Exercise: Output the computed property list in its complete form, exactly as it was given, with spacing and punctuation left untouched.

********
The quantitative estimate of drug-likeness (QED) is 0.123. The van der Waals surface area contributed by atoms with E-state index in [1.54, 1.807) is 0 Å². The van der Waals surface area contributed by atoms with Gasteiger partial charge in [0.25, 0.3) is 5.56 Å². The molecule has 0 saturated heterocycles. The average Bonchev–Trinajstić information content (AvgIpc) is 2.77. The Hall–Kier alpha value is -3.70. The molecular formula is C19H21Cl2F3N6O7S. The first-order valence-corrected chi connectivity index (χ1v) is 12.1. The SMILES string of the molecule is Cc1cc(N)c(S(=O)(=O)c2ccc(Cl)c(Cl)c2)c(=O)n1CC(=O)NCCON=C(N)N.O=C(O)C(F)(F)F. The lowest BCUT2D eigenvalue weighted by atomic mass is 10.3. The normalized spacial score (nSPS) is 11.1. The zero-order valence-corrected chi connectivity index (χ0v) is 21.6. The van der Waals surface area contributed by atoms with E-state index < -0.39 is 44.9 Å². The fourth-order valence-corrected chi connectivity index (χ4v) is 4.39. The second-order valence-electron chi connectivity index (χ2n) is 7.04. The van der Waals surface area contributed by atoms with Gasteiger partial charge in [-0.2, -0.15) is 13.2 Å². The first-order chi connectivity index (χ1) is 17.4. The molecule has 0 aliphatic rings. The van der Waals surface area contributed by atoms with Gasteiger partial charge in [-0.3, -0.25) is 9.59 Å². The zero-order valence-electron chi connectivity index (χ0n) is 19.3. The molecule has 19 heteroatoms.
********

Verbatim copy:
The quantitative estimate of drug-likeness (QED) is 0.123. The van der Waals surface area contributed by atoms with E-state index in [1.54, 1.807) is 0 Å². The van der Waals surface area contributed by atoms with Gasteiger partial charge in [0.25, 0.3) is 5.56 Å². The molecule has 0 saturated heterocycles. The average Bonchev–Trinajstić information content (AvgIpc) is 2.77. The Hall–Kier alpha value is -3.70. The molecular formula is C19H21Cl2F3N6O7S. The first-order valence-corrected chi connectivity index (χ1v) is 12.1. The SMILES string of the molecule is Cc1cc(N)c(S(=O)(=O)c2ccc(Cl)c(Cl)c2)c(=O)n1CC(=O)NCCON=C(N)N.O=C(O)C(F)(F)F. The lowest BCUT2D eigenvalue weighted by atomic mass is 10.3. The normalized spacial score (nSPS) is 11.1. The zero-order valence-corrected chi connectivity index (χ0v) is 21.6. The van der Waals surface area contributed by atoms with E-state index < -0.39 is 44.9 Å². The fourth-order valence-corrected chi connectivity index (χ4v) is 4.39. The second-order valence-electron chi connectivity index (χ2n) is 7.04. The van der Waals surface area contributed by atoms with Gasteiger partial charge in [-0.2, -0.15) is 13.2 Å². The first-order chi connectivity index (χ1) is 17.4. The molecule has 0 aliphatic rings. The van der Waals surface area contributed by atoms with Gasteiger partial charge in [-0.3, -0.25) is 9.59 Å². The zero-order valence-electron chi connectivity index (χ0n) is 19.3. The molecule has 19 heteroatoms.